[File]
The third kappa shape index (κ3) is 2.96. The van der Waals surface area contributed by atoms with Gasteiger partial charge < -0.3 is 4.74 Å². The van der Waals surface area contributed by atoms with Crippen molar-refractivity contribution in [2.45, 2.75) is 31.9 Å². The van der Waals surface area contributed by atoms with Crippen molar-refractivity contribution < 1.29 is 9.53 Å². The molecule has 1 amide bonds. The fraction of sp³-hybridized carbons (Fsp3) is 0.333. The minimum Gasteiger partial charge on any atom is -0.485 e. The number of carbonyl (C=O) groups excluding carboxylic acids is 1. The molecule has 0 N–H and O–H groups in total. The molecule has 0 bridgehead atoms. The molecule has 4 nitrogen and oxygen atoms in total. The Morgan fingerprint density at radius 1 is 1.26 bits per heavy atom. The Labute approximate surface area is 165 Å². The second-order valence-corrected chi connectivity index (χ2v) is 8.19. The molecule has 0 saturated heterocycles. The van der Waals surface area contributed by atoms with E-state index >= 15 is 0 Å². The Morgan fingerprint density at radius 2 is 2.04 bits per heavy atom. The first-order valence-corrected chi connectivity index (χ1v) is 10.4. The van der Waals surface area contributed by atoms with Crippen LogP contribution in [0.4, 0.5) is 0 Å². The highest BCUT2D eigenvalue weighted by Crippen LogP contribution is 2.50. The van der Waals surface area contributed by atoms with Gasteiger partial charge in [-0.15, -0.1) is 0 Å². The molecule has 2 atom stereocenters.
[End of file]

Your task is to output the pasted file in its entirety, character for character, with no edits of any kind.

The third kappa shape index (κ3) is 2.96. The van der Waals surface area contributed by atoms with Gasteiger partial charge < -0.3 is 4.74 Å². The van der Waals surface area contributed by atoms with Crippen molar-refractivity contribution in [2.45, 2.75) is 31.9 Å². The van der Waals surface area contributed by atoms with Crippen molar-refractivity contribution < 1.29 is 9.53 Å². The molecule has 1 amide bonds. The fraction of sp³-hybridized carbons (Fsp3) is 0.333. The minimum Gasteiger partial charge on any atom is -0.485 e. The number of carbonyl (C=O) groups excluding carboxylic acids is 1. The molecule has 0 N–H and O–H groups in total. The molecule has 0 bridgehead atoms. The molecule has 4 nitrogen and oxygen atoms in total. The Morgan fingerprint density at radius 1 is 1.26 bits per heavy atom. The Labute approximate surface area is 165 Å². The second-order valence-corrected chi connectivity index (χ2v) is 8.19. The molecule has 0 saturated heterocycles. The van der Waals surface area contributed by atoms with E-state index >= 15 is 0 Å². The Morgan fingerprint density at radius 2 is 2.04 bits per heavy atom. The first-order valence-corrected chi connectivity index (χ1v) is 10.4. The van der Waals surface area contributed by atoms with Crippen LogP contribution in [0.4, 0.5) is 0 Å². The highest BCUT2D eigenvalue weighted by Crippen LogP contribution is 2.50. The van der Waals surface area contributed by atoms with Gasteiger partial charge in [-0.15, -0.1) is 0 Å². The molecule has 2 atom stereocenters.